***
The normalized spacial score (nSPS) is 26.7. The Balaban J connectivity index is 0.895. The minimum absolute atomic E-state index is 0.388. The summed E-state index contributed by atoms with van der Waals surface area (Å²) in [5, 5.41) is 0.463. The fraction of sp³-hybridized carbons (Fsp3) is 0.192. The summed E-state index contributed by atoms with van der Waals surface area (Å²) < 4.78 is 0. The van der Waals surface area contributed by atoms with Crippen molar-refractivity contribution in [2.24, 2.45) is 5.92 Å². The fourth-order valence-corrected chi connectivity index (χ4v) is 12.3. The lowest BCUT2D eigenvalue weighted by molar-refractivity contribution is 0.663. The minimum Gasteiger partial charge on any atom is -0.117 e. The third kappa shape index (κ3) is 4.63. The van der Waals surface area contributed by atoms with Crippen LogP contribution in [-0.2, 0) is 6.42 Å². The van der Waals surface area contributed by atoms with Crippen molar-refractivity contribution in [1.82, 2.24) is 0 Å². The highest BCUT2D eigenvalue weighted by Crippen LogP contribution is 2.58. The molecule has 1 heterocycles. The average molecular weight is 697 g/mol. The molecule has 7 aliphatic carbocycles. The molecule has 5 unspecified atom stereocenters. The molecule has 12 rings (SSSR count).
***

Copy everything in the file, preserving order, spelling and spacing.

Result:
The normalized spacial score (nSPS) is 26.7. The Balaban J connectivity index is 0.895. The minimum absolute atomic E-state index is 0.388. The summed E-state index contributed by atoms with van der Waals surface area (Å²) in [5, 5.41) is 0.463. The fraction of sp³-hybridized carbons (Fsp3) is 0.192. The summed E-state index contributed by atoms with van der Waals surface area (Å²) < 4.78 is 0. The van der Waals surface area contributed by atoms with Crippen molar-refractivity contribution in [2.24, 2.45) is 5.92 Å². The fourth-order valence-corrected chi connectivity index (χ4v) is 12.3. The lowest BCUT2D eigenvalue weighted by molar-refractivity contribution is 0.663. The minimum Gasteiger partial charge on any atom is -0.117 e. The third kappa shape index (κ3) is 4.63. The van der Waals surface area contributed by atoms with Crippen LogP contribution in [-0.2, 0) is 6.42 Å². The van der Waals surface area contributed by atoms with Crippen molar-refractivity contribution in [1.82, 2.24) is 0 Å². The highest BCUT2D eigenvalue weighted by Crippen LogP contribution is 2.58. The molecule has 1 heterocycles. The average molecular weight is 697 g/mol. The molecule has 7 aliphatic carbocycles. The molecule has 5 unspecified atom stereocenters. The molecule has 12 rings (SSSR count).